CLIVE Richards invests in futures. Not those of the stock markets he strode through as a “big beast”

back in the 1980s, but shares in what school can do.

Now he’s put his money into 100 new university scholarships each worth £1,000, awarded as a salute to first year academic performance.

Children around the world get to profit from the Herefordshire philanthropist through his international education charity.

But he’s invested heavily close to home too, having helped steer most of the county’s high schools toward specialist status and backed many other initiatives as capital ventures.

Mr Richards made his money as a venture capitalist to become one of the most successful businessmen in Britain, earning an OBE along the way.

He then swapped the City of London for life at Lower Hope Farm, Ullingswick, where he’s become just as successful as a cherry and berry grower.

In March this year the return on that investment earned Mr Richards and his team the top fruit grower of the year title at the UK Grower of the Year awards.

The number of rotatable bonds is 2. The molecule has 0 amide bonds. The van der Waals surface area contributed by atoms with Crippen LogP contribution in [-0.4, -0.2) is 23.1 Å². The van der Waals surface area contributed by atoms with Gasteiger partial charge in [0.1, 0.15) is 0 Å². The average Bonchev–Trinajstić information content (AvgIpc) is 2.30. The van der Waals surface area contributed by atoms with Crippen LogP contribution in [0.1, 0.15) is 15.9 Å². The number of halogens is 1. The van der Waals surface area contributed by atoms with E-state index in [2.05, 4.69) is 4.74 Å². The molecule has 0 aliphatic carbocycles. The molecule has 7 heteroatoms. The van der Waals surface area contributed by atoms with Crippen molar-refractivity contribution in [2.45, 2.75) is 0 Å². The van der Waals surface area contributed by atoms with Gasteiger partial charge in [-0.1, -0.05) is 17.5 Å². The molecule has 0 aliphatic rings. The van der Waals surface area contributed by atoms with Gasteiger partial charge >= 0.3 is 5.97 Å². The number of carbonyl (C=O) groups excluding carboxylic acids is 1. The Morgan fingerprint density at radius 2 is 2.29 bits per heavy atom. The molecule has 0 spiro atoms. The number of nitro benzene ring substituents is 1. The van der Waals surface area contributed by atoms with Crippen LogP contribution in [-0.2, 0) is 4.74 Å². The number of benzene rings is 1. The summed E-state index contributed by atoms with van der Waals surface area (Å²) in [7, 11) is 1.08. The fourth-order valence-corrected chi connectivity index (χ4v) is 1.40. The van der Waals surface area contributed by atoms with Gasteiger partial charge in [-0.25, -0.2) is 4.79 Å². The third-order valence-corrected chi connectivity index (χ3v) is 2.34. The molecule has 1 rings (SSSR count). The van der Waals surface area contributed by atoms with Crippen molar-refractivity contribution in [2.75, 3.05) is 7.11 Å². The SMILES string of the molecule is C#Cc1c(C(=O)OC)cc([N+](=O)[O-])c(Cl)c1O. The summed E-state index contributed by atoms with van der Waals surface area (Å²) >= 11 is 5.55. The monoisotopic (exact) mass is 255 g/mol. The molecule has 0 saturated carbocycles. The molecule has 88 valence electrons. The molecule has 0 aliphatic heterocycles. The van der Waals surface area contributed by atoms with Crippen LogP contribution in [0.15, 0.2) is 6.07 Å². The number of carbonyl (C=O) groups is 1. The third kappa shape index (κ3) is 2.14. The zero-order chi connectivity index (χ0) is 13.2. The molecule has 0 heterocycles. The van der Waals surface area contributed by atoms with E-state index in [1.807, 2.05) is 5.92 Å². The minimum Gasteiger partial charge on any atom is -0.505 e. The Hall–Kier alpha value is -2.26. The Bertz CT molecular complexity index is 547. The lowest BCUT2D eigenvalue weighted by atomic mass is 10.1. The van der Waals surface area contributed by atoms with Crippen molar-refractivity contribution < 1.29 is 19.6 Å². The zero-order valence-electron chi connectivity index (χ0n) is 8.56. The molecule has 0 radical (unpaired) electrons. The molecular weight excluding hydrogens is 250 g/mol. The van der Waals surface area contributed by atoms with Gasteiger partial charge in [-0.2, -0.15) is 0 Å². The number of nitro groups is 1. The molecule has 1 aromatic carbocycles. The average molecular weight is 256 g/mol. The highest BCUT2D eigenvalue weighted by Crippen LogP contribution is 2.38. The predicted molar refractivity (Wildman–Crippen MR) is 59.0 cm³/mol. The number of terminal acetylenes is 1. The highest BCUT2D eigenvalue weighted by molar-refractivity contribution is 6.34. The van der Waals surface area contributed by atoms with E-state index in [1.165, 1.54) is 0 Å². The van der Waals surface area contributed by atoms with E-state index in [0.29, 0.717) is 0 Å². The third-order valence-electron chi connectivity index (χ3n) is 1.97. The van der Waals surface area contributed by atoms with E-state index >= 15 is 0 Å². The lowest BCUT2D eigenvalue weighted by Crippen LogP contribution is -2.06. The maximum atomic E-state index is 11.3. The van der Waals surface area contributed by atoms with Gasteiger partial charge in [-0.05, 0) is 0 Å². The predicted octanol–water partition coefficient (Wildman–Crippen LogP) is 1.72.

Not bad for a lad who first came to the county with his family to pick blackberries.

His background saw him go straight into work – there was no opportunity for university. So opportunity is what the scholarship scheme set up in his name at the University of Worcester is all about.

Sealing the deal this week, Mr Richards said: “Education in all its forms, from primary school to university degrees, is key to the UK’s success in the 21st century.”

Professor David Green, University of Worcester vice-chancellor, said the university was “delighted”

by his generous show of support.

“These are valuable meritbased scholarships. We are very grateful that Clive has decided to invest in the future of our students who will go on to make a very positive contribution to society,” he said.